MINEOLA, N.Y. (CBSNewYork) — Long Island is leading the state in COVID-19 positivity. Its seven-day average is more than 7.6%, but that’s significantly down from earlier in the month when it was in double digits.
Despite the numbers, essential workers are still waiting to find out when it’s going to be their turn to get the vaccine, CBS2’s Carolyn Gusoff reported Tuesday.READ MORE: COVID 1 Year: 'Long Haulers' Still On Long Road To Recovery, 'A Complete Lifestyle Change'
They restored power during Tropical Storm Isaias and keep gas and electric, and the internet and cable running.
“It’s hard to imagine anything more essential to our daily lives than electric and gas power,” said Roger Clayman of the Long Island Federation of Labor.
Yet, those utility workers are not considered essential enough to be vaccine eligible. They’re asking to be included in the 1B category of public-facing jobs.
“If we wind up getting infected, we can infect others as well. We enter into people’s homes to fix appliances, hot water, their gas systems,” said Patrick Guidice of the International Brotherhood of Electrical Workers.
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They are workers who fix gas leaks and operate power plants, and with COVID numbers rising, so is their anxiety.
“We don’t know if we are coming against someone that has had COVID, had just been exposed, is asymptomatic,” PSEG employee John Dotzler said.
“We do not wish to be put over others, but we need equal footing,” added James Shillitto, president of the Utility Workers of America Local 1-2.
New York’s vaccine eligibility is based on Centers for Disease Control guidance. Many categories of workers who were deemed essential during the shutdown are in 1C, not yet vaccine eligible.READ MORE: Wife Of Top Cuomo Aide Shows Support On Social Media For Governor's Latest Sexual Harassment Accuser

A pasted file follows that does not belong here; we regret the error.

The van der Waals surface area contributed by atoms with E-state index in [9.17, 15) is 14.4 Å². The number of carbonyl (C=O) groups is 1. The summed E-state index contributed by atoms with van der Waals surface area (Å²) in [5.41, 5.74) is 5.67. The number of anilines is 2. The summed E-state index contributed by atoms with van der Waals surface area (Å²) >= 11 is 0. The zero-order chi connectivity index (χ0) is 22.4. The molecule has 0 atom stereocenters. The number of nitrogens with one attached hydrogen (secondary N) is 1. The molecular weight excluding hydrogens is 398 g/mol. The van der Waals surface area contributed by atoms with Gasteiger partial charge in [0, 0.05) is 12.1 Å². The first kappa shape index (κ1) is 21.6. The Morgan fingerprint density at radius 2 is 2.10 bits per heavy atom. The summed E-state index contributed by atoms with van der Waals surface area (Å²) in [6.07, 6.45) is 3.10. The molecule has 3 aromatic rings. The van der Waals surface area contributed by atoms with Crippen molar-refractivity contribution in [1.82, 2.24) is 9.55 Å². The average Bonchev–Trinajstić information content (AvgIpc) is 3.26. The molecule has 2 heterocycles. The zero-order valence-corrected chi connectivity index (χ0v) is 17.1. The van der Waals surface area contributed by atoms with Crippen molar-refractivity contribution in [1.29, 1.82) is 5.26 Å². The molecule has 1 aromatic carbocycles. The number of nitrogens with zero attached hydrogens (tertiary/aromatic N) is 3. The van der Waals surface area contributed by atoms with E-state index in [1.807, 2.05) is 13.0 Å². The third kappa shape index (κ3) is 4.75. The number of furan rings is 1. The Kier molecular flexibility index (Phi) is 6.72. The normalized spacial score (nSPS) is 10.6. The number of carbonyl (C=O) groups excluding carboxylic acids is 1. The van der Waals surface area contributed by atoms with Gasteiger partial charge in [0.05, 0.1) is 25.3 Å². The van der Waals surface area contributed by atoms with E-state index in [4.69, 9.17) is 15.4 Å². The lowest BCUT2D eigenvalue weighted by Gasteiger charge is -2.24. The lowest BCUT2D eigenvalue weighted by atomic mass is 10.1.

That includes gas stations, too.
Andrew Harris and his staff contracted COVID from serving the motoring public.
“We are like the grocery store. We take care of the public just the same way. We are out there filling the tanks,” Harris said.
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Jack Sterne, a spokesman for Gov. Andrew Cuomo, said the administration wants to expand eligibility.
“Our singular goal is to get as many New Yorkers vaccinated as quickly as possible. But due to a lack of supply from the federal government, we have been forced to limit eligibility. Currently, over 7 million New Yorkers are eligible for the vaccine, but our weekly allocation of doses from the federal government was cut without any explanation. While we understand these groups’ concerns and are sensitive to their requests, we are constrained until the federal government steps up and provides more doses,” Sterne said.
Nassau County Executive Laura Curran, a former journalist, said it’s all about supply.
People who are out there in the world, you think about reporters, you think about other folks who are out there, there are a lot of people who in a perfect world would be getting this vaccine. We do not have the supply to meet the demand,” Curran said.
So when can those in 1C expect to get their turn? That is anyone’s guess. If there was a sudden influx of doses, state officials say they are ready to open up much more eligibility immediately.
The numbers are trending down in Nassau County. On Tuesday, its positivity rate was 6.2%.
CBS2’s Carolyn Gusoff contributed to this reportMORE NEWS: COVID Vaccine: Competitors Johnson & Johnson And Merck & Co. Teaming Up To Increase Supply
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